Commenting on his musical Company in a PBS documentary, composer and lyricist Stephen Sondheim said, “Broadway theater has been for many years supported by upper-middle-class people with upper-middle-class problems. These people really want to escape that world when they go to the theatre, and then here we are with Company talking about how we’re going to bring it right back in their faces.” Sondheim’s worlding made for a groundbreaking musical where Broadway regulars could see themselves aestheticized, transformed into a representation of the human condition. But Company didn’t strive to change Broadway’s demographics, nor did it depict economically, sexually or racially diverse experience. Every performer was white and able bodied, and all could sing brilliantly in a minor key.

Broadway is still the holy grail for so many aspiring performers who first strutted their stuff in community recitals and grade school shows. And although there has been much cultural progress, Sondheim makes it clear that most professional theater is often an even stricter application of community standards. When I was five years I was a shrimp in my Peabody, Massachusetts community ballet recital. I plié-ed my heart out among other pink leotard and tutu clad shrimp. Parents clapped for me even as they cheered a bit more loudly for their own dancing crustacean. But I didn’t get to solo, and that denial made it clear that I wasn’t good enough to be seen alone onstage. Those experiences cut deep. Community recitals are a training ground where we begin to understand which bodies are valued as virtuosic in relation to ability, capacity, class, race, sexual and gender identity, how they are privileged onstage, and how that value system is transformed into aesthetic “taste.”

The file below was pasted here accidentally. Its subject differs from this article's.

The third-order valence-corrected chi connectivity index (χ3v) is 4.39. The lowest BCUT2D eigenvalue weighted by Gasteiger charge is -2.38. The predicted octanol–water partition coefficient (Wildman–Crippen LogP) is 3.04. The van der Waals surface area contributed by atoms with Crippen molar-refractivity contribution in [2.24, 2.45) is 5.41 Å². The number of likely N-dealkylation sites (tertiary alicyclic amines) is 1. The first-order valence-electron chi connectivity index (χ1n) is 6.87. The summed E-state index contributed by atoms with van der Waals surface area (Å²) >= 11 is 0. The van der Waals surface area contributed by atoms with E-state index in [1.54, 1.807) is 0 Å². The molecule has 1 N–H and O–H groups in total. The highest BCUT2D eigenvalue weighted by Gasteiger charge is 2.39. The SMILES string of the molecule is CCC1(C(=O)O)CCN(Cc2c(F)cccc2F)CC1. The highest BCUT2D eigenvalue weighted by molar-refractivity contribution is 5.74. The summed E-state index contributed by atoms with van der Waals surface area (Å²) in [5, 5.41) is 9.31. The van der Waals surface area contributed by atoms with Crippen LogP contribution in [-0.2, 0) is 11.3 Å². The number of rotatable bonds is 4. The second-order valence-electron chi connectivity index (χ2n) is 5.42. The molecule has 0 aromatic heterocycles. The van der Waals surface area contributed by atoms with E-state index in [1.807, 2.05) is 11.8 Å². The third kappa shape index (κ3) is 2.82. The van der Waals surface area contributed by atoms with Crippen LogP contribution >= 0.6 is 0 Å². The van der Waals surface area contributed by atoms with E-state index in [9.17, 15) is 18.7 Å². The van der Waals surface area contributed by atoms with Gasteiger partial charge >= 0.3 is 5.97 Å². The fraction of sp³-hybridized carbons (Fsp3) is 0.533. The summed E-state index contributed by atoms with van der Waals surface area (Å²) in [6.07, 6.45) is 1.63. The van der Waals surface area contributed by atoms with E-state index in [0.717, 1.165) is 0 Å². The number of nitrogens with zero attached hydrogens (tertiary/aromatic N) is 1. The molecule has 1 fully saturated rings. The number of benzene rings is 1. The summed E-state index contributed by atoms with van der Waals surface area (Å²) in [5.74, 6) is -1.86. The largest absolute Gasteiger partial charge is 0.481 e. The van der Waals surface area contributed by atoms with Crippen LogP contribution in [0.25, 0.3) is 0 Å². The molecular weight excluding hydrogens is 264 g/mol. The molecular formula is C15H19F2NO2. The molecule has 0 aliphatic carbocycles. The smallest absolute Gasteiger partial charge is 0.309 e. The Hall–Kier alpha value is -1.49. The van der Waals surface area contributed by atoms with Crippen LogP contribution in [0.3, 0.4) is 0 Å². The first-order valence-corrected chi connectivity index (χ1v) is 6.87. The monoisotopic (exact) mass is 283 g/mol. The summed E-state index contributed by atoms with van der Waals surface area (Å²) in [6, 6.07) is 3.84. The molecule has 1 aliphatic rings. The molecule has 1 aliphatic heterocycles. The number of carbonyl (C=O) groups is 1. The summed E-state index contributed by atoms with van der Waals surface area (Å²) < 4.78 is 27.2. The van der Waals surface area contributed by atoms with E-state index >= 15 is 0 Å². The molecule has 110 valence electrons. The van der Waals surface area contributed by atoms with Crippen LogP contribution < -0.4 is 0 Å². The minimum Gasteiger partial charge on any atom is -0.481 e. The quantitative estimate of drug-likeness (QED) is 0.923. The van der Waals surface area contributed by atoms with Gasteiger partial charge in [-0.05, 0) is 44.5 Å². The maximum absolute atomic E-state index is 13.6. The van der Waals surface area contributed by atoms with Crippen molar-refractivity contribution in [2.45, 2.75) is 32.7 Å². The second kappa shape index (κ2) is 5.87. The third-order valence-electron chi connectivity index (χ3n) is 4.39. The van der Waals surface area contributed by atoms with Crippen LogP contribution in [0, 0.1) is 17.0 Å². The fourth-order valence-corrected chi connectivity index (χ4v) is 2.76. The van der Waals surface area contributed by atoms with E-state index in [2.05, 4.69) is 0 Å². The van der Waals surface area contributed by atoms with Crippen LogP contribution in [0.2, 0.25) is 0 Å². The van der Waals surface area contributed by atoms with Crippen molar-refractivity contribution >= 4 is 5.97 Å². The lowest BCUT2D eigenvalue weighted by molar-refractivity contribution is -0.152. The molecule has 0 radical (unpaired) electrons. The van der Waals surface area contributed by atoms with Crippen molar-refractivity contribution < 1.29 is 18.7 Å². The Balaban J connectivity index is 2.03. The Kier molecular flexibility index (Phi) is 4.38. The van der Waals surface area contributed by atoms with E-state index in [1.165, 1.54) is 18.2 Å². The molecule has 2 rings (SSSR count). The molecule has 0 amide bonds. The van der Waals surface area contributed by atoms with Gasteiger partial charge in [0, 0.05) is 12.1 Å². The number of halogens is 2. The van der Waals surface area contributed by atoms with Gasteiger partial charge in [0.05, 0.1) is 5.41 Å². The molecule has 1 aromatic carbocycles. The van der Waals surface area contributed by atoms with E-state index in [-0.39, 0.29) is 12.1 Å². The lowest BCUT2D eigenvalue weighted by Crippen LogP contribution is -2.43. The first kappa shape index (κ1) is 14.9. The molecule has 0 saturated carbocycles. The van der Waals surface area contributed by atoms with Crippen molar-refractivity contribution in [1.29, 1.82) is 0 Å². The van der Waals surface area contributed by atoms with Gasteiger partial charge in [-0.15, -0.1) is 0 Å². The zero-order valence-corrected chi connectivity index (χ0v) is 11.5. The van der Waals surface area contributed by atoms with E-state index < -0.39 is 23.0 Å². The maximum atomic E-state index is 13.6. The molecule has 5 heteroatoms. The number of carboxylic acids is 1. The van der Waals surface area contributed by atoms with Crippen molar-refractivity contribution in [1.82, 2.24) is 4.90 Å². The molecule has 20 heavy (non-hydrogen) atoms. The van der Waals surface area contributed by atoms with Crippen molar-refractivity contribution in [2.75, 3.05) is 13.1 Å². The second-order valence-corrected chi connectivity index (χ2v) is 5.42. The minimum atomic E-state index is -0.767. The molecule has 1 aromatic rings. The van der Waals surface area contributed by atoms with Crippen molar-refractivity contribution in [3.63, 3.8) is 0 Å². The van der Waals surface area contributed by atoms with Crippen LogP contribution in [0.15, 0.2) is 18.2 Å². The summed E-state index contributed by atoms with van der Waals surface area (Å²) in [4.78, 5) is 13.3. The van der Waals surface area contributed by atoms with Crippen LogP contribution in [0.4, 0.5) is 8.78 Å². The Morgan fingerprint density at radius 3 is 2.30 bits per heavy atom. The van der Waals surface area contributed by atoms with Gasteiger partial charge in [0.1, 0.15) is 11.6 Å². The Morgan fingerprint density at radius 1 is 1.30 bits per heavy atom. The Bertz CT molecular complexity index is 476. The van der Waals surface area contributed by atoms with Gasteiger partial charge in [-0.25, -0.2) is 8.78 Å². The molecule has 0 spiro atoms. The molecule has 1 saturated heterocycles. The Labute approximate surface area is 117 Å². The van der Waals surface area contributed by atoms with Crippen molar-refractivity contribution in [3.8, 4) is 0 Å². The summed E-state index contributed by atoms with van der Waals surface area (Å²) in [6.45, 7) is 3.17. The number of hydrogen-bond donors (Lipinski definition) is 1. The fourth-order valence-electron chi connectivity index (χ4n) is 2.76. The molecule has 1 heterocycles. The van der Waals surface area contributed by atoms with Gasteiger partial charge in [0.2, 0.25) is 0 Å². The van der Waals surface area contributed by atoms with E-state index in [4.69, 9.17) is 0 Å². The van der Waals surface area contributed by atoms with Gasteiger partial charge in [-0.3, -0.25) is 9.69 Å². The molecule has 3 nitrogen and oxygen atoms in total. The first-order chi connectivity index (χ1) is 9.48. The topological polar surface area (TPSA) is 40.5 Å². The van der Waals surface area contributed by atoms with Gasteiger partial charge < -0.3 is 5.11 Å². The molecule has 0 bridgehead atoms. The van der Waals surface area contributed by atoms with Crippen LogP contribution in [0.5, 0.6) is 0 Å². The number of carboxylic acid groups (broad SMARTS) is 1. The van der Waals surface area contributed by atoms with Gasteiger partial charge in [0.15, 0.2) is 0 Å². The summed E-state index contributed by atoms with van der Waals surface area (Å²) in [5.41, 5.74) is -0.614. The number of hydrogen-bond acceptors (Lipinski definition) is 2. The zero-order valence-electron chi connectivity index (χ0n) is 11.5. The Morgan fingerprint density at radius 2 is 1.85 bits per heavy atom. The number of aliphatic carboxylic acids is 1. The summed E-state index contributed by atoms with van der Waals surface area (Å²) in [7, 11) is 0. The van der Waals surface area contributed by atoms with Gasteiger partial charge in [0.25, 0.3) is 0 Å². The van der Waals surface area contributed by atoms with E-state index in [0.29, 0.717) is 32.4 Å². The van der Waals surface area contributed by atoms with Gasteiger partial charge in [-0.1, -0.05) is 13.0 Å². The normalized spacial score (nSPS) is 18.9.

But recitals are more than that. In the presence of other human shrimp, I learned the pleasures of becoming a company. Recitals endure and people perform in them for the pleasure, to quote Jean Luc Nancy, of “being singular plural.” And this is where theater can both model and organize social change. For the hour or two when I belonged to a crustacean chorus, I was something other than myself and very much myself. I felt special and felt like a shrimp in an ocean of another’s devising. As Sondheim would have it, I got a taste of what was possible when I was “side by side by side,” other crustacean singularities and folded into a fleeting performative assembly.

There is political potential in this. In a community recital, the audience is expected to devalue critical judgment and shower the performer with love and support. But critical judgment can never be fully suspended. How could it? We’ve been trained to judge other bodies from way way back when we were little shrimp. But community recitals do privilege empathic reception toward the performers and the others in the audience with us. As conceived by Jérôme Bel, Gala engages that empathy as it makes the audience reflect on how we use our critical judgment and to what end. Drawing from what is common and familiar in transnational culture to blur and reconfigure assemblies and divides, Gala is the joy of singing, dancing and watching categories of people transform into singularities that change, and recombine, and recombine again by means of performance. Gala becomes a theater of being singular plural, of “company company,” an example of what Performance Studies scholar José Munoz identifies as a “concrete utopia.”

Debra Levine, Ph.D. is an Assistant Professor of Theatre at NYU Abu Dhabi and affiliated faculty at NYU’s Hemispheric Institute of Performance and Politics. She would like to gratefully acknowledge her own “Company Company” — her 2016 NYUAD “Thinking Theater” class who accompanied her to Singapore to see Gala at the Victoria Theater, and who generously shared their insights, which greatly influenced this essay.